Who is Bhagavan?

By: 
Swami B. G. Narasingha

Bhagavad-gita truly begins from the second chapter. Bhagavad-gita literally means the ‘Song of Bhagavan’ and Bhagavan means the Absolute Truth. Here for the first time in Bhagavad-gita, Shri Krishna is addressed as Bhagavan. According to Vedic scholars such as Parasara Muni, Bhagavan means one who possesses all wealth, strength, fame, beauty, knowledge and renunciation.  

     aishvaryasya samagrasya viryasya yashasah shriyah 
jnana vairagyayos caiva shannah bhaga itingana

He that possesses the attributes of sovereignty, potency, fame, wealth, knowledge and renunciation in full is known as Bhagavan. (Vishnu Purana 6.5.47)  

Additionally, Jiva Gosvami, the 16th century Vaishnava philosopher, says that Bhagavan is bhajaniya guna ca ananta ca nityah – He that possesses all adorable qualities and whose all-attractive nature is such that He attracts our feelings of affection and adoration. 

In contemporary society there is much debate as to whether God exists or not. First it is necessary to define what we mean by ‘God’ before His existence can be determined or dismissed. Accordingly, the seers of the truth in ancient India have concluded that if there is a God, then God must necessarily be the owner and proprietor of everything; He must be all powerful, the most famous, the most beautiful, the possessor of all knowledge and at the same time, detached or renounced. After careful analysis, those seers of truth concluded that only Shri Krishna could be and is the ultimate fountainhead of Reality, the Absolute Truth. These findings have been corroborated by many sages through the ages (from before 10,000 BCE) and are dealt with extensively throughout Vedic literatures such as the Vedas, Upanishads, Puranas, Ramayana, Mahabharata, Vedanta-sutra, Shrimad Bhagavatam and Brahma-samhita etc.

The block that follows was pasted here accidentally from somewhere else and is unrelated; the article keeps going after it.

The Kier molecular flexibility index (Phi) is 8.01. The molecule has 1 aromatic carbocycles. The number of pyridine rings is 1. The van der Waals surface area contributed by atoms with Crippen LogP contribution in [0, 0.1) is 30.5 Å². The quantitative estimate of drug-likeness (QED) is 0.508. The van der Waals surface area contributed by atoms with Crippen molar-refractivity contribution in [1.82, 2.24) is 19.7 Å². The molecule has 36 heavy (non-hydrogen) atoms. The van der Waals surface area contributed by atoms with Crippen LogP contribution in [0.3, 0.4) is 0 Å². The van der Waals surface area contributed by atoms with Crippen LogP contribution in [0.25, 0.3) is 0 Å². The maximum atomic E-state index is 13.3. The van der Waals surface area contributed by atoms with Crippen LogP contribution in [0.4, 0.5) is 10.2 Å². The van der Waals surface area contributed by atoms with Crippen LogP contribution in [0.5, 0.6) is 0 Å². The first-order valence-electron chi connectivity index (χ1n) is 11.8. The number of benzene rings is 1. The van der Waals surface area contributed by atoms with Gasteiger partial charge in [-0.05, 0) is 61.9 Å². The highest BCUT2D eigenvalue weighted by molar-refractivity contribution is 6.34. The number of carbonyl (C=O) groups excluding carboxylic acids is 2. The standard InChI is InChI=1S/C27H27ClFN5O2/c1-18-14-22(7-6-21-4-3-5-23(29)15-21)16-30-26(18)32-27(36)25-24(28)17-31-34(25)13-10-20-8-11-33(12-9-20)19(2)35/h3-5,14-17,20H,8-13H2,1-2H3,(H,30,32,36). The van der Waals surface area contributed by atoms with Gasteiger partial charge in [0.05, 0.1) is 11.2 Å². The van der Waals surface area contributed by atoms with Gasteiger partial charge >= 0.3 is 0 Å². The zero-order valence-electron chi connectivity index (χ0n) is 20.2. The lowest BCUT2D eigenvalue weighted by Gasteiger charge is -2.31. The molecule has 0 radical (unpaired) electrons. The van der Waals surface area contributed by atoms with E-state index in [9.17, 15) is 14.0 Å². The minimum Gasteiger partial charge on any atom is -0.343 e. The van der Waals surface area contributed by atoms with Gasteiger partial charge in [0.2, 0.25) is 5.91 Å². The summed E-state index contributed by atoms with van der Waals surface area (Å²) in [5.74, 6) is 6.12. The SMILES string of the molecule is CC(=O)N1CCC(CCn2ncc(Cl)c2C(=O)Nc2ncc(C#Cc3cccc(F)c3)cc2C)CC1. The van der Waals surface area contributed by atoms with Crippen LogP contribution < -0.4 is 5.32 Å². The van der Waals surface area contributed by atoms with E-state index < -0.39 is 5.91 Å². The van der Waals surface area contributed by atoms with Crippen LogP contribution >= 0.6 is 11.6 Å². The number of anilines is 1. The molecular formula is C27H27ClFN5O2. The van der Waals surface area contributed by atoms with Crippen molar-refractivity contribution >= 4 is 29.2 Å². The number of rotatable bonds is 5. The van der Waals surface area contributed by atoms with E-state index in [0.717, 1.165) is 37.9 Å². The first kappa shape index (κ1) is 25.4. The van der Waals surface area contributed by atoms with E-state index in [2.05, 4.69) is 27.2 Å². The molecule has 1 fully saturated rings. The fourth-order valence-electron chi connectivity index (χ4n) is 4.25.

ishvarah paramah krishnah sac-cid-ananda vigrahah 
anadir adir govindah sarva-karana-karanam    

Krishna is the Supreme Controller. His form is made of bliss, knowledge and eternity. He is the origin of all. He is the Master of the cows and the senses. He has no other origin and He is the primeval cause of all causes. (Brahma-samhita 5.1)     

ete camsha kalah pumsah krishnas tu bhagavan svayam 
indrari vyakulam lokam mridayanti yuge yuge    

The various avataras are either plenary expansions or parts of plenary expansions. But Krishna is the original source of all avataras. When impious elements disturb His devotees, He manifests age after age in    order to protect them. (Shrimad Bhagavatam 1.3.28)  

harir eva sadaradhyam sarva-deveshvareshvaram 
itare brahma-rudradya navaj-eyam kadacana    

Only Shri Hari (Krishna) should be worshiped as the Master of the entire universe. Brahma, Shiva and all other demigods never violate this principle at any time. (Padma Purana)        

yatravatirnam krishnakhyam 
param brahma narakritim    

When the Supreme Person descends in His human like form, He is Krishna, the Supreme Brahman. (Vishnu Purana 4.11.2)  

tasmat krishna eva paro devas tam dhyayet
tam raset tam bhajet tam yajet    

Thus Krishna is the Supreme Person. One should meditate on Him. One should delight in Him. One should worship Him and make offerings to Him. (Gopala-tapani Upanishad 1.54)

krishir bhu-vacakah shabdo nash ca nirvritti-vacakah 
tayor aikyam param brahma krishna ityabhidhiyate    

The syllable krish refers to the all-attractive quality of Krishna, and the syllable na refers to His spiritual bliss. When the verb krish is added to the affix na, it becomes the word Krishna, indicating the Supreme Truth. (Mahabharata, Udyoga-parva 71.4)